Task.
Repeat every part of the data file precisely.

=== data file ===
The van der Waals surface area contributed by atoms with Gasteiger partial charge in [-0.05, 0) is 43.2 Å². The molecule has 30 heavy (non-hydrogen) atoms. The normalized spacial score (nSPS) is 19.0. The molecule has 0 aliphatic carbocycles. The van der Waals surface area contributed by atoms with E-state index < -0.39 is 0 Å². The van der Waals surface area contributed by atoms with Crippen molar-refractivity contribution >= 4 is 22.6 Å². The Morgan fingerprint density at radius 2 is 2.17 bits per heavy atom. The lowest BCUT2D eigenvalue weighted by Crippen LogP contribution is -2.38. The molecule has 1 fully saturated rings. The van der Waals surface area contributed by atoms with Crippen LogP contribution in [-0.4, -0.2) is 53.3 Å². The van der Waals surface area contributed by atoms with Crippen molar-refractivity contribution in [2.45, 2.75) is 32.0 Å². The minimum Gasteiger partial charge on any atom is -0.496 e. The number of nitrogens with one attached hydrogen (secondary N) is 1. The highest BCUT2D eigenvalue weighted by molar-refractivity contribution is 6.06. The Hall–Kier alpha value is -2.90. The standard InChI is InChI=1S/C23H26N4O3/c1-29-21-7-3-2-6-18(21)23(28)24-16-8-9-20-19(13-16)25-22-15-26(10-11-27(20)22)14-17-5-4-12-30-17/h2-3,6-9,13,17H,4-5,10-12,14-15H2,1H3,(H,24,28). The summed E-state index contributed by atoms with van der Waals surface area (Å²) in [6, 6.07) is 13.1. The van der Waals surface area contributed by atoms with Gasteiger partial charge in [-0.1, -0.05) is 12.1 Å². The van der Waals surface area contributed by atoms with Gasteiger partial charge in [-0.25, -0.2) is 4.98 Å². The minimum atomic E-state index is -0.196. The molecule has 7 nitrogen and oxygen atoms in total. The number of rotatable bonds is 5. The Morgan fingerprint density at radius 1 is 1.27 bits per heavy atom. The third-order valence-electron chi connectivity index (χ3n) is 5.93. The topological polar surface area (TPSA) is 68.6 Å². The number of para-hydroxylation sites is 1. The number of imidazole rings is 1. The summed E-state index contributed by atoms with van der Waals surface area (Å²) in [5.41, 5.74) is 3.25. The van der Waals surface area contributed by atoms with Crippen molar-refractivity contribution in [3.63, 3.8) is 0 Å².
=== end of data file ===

The van der Waals surface area contributed by atoms with Gasteiger partial charge in [-0.05, 0) is 43.2 Å². The molecule has 30 heavy (non-hydrogen) atoms. The normalized spacial score (nSPS) is 19.0. The molecule has 0 aliphatic carbocycles. The van der Waals surface area contributed by atoms with E-state index < -0.39 is 0 Å². The van der Waals surface area contributed by atoms with Crippen molar-refractivity contribution >= 4 is 22.6 Å². The Morgan fingerprint density at radius 2 is 2.17 bits per heavy atom. The lowest BCUT2D eigenvalue weighted by Crippen LogP contribution is -2.38. The molecule has 1 fully saturated rings. The van der Waals surface area contributed by atoms with Crippen LogP contribution in [-0.4, -0.2) is 53.3 Å². The van der Waals surface area contributed by atoms with Crippen molar-refractivity contribution in [2.45, 2.75) is 32.0 Å². The minimum Gasteiger partial charge on any atom is -0.496 e. The number of nitrogens with one attached hydrogen (secondary N) is 1. The highest BCUT2D eigenvalue weighted by molar-refractivity contribution is 6.06. The Hall–Kier alpha value is -2.90. The standard InChI is InChI=1S/C23H26N4O3/c1-29-21-7-3-2-6-18(21)23(28)24-16-8-9-20-19(13-16)25-22-15-26(10-11-27(20)22)14-17-5-4-12-30-17/h2-3,6-9,13,17H,4-5,10-12,14-15H2,1H3,(H,24,28). The summed E-state index contributed by atoms with van der Waals surface area (Å²) in [6, 6.07) is 13.1. The van der Waals surface area contributed by atoms with Gasteiger partial charge in [-0.1, -0.05) is 12.1 Å². The van der Waals surface area contributed by atoms with Gasteiger partial charge in [-0.25, -0.2) is 4.98 Å². The minimum atomic E-state index is -0.196. The molecule has 7 nitrogen and oxygen atoms in total. The number of rotatable bonds is 5. The Morgan fingerprint density at radius 1 is 1.27 bits per heavy atom. The third-order valence-electron chi connectivity index (χ3n) is 5.93. The topological polar surface area (TPSA) is 68.6 Å². The number of para-hydroxylation sites is 1. The number of imidazole rings is 1. The summed E-state index contributed by atoms with van der Waals surface area (Å²) in [5.41, 5.74) is 3.25. The van der Waals surface area contributed by atoms with Crippen molar-refractivity contribution in [3.63, 3.8) is 0 Å².